In the German-speaking world this knowledge is structured into a real sub-discipline of art history: Politische Ikonographie. In France, the definition of political iconography varies according to the schools of thought that refer to it; it focuses on the significance of motives or elements of gestures (for example, the raised fist or the extended arm salute), on political allegories representing democracy or the Republic (Marianne), and on representations of institutions such as the State. The classic case study in political iconography is Abraham Bosse’s engraving for the frontispiece of Leviathan (1651) by the English philosopher Thomas Hobbes, depicting the community of citizens in the form of a giant dominating the world; citizens make up the body while the head embodies state sovereignty. Political iconography also involves analysing the pre-political genealogy of these modes of representation. In the case of Leviathan, the background is religious, developed around the 10th century in Christian iconography through the motif of the “bosom of Abraham” representing the community of the chosen gathered in Paradise in the body of the patriarch6. This ascendancy also began in the 13th century with the theme of the “Virgin of Mercy”, who gathered the believers under her protective mantle.

Another perspective concerns the definition of political iconology, which I associate with the study of the relationship between what is seen and what is said (or image-text) as the constitutive relationship of a political form or of the political fact as such. In this sense, the concomitance of the visual form of the black bloc (urban dissimulation, black uniform…) and discourses on visibility is a political iconology: it structures its “epistemological image”. It is a matter of studying the non-iconographic visibilities that disciplinary knowledge tends to overlook, precisely because the image is too quickly associated with iconography, with graphic imagery, with what we “see with our eyes”, so to speak. An example will help to clarify this point. Gustave Le Bon is a theorist famous for his work The Crowd: A Study of the Popular Mind (1895), a treatise to which he is too often reduced. In a later book, The Psychology of Politics and Social Defense (1911), we read: “Multitudes are never impressed by the logical vigour of a discourse, but rather by the sentimental pictures that certain words and associations of words give rise to.” For Le Bon, while individuals possess full and complete rationality that allows them to associate the “real meaning” (sic), i. e. language, with words, crowds are overwhelmed by the visual force of words and are swayed toward the visible and the irrational. From then on, language and imagery become political capacities and incapacities that determine the power of action, respectively attributed to individual and collective beings. A political iconology of the crowd, which remains to be written, begins here, and not in the social art paintings of the late nineteenth century or in any other iconography: in the very place where a definition of the image constructs the crowd as a political object.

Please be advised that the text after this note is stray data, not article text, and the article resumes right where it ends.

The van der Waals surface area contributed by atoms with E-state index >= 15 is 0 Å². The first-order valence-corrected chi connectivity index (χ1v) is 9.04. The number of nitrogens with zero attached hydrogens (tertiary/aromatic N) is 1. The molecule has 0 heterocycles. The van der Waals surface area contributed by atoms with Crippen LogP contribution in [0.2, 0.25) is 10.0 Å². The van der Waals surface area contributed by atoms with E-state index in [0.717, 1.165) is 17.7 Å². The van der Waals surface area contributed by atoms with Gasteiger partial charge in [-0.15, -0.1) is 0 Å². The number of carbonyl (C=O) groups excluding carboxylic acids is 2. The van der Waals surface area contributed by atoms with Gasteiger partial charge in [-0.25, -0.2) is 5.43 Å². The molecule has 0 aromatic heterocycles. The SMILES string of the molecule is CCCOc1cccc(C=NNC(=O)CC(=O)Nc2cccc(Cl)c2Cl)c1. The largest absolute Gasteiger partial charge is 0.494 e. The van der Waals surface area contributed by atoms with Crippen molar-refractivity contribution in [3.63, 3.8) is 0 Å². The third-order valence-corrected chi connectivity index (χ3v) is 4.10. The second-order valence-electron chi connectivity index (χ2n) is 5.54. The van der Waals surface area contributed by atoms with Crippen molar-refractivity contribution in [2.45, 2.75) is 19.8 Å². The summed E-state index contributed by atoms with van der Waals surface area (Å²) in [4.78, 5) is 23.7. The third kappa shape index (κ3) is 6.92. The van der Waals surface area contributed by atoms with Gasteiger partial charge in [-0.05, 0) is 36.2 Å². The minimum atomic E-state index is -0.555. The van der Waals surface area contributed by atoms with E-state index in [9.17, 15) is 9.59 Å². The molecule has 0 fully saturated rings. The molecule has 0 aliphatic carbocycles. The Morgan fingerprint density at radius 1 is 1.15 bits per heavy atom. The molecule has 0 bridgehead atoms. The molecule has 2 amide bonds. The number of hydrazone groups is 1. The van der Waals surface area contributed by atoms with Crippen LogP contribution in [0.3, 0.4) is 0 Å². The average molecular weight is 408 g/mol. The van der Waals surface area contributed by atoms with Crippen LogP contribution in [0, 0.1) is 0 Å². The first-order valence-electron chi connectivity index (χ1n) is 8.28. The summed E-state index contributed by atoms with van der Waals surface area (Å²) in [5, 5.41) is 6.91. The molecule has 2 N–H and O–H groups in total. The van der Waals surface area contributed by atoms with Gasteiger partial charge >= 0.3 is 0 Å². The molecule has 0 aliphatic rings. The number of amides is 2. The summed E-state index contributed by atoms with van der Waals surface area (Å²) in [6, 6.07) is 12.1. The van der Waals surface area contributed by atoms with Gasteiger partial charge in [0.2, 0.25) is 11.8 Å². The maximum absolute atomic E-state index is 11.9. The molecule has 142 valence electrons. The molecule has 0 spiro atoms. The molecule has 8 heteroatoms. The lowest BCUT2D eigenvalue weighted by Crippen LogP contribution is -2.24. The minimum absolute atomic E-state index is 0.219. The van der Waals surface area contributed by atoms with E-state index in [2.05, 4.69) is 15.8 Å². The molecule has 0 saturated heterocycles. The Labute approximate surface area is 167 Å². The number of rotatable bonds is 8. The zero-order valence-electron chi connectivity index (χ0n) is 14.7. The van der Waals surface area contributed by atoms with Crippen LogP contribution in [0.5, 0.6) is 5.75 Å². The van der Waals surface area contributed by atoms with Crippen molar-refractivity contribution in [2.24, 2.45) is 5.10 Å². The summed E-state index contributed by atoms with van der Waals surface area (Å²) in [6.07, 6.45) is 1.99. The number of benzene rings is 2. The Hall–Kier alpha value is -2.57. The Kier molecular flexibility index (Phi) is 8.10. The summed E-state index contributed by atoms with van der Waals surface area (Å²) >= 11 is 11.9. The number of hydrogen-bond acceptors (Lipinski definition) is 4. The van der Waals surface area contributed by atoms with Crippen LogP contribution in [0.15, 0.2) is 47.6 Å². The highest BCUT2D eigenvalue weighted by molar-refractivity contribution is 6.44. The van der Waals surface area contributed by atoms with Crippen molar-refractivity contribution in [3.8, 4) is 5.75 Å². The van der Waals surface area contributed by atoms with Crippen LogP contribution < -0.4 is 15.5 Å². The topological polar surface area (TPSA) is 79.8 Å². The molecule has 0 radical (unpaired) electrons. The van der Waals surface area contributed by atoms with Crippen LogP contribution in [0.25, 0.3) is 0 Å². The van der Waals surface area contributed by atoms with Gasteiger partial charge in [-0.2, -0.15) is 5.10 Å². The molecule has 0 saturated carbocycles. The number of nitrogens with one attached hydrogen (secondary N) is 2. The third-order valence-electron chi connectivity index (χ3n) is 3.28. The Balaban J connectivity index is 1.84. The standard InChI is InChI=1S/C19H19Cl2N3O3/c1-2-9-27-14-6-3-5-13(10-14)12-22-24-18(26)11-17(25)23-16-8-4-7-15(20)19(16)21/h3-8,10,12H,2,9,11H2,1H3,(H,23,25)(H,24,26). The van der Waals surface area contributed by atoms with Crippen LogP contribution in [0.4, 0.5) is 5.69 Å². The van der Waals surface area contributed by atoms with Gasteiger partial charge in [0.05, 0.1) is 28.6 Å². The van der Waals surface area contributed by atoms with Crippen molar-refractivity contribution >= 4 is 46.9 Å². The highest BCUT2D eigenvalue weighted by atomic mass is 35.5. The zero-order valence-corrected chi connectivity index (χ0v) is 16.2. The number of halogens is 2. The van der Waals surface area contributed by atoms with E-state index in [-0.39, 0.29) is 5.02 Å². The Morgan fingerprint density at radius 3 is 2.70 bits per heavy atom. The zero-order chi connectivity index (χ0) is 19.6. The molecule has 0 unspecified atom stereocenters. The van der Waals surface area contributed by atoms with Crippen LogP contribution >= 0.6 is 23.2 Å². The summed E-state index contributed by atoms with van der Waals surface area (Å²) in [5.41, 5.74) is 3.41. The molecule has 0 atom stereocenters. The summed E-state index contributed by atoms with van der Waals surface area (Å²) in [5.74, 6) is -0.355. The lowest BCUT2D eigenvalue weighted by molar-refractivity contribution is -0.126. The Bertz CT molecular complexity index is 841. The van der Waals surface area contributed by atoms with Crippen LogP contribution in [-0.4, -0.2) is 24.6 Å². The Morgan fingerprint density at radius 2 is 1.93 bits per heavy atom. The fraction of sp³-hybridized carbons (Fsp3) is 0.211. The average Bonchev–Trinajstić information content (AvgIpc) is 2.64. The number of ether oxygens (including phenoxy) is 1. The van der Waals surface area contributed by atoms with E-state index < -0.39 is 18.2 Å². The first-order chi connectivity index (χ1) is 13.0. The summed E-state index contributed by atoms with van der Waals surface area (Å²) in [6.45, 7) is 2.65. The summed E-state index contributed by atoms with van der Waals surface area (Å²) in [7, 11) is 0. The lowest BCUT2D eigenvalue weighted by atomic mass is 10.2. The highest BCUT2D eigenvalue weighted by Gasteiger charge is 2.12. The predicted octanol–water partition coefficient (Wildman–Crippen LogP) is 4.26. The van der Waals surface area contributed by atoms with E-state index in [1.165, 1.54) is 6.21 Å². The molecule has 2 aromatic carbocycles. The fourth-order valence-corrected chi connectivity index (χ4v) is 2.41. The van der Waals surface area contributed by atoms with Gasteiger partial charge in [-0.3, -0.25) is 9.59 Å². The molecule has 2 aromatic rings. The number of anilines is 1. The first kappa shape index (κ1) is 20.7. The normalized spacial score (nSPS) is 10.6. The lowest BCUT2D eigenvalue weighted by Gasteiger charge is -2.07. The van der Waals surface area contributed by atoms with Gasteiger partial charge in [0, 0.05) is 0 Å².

Frontispiece (detail) of Thomas Hobbes’ Leviathan, 1651 by Abraham Bosse, London, A.Crooke.

JM: In the interview “From Carnival to Black Bloc” which features in the exhibition catalogue “Dark Centuries: James Ensor & Alexander Kluge” (published by Fondation Van Gogh)7, you linked the Leviathan frontispiece to James Ensor’s engraving La Belgique au XIXe siècle. The former exemplifies the “unified body politic” in your opinion: « This is the moment when citizens delegate their power to the sovereign, when they submit themselves totally to him. In Thomas Hobbes’ words, this corresponds to the moment when a “multitude” becomes a “people”. » Ensor’s engraving, on the other hand, shows “the multitude”: “The people once again become a multitude, claiming their right to be educated, claiming universal suffrage, rebelling.” How did these different categories emerge: people, multitude, crowd? And what about the category of the “body politic”?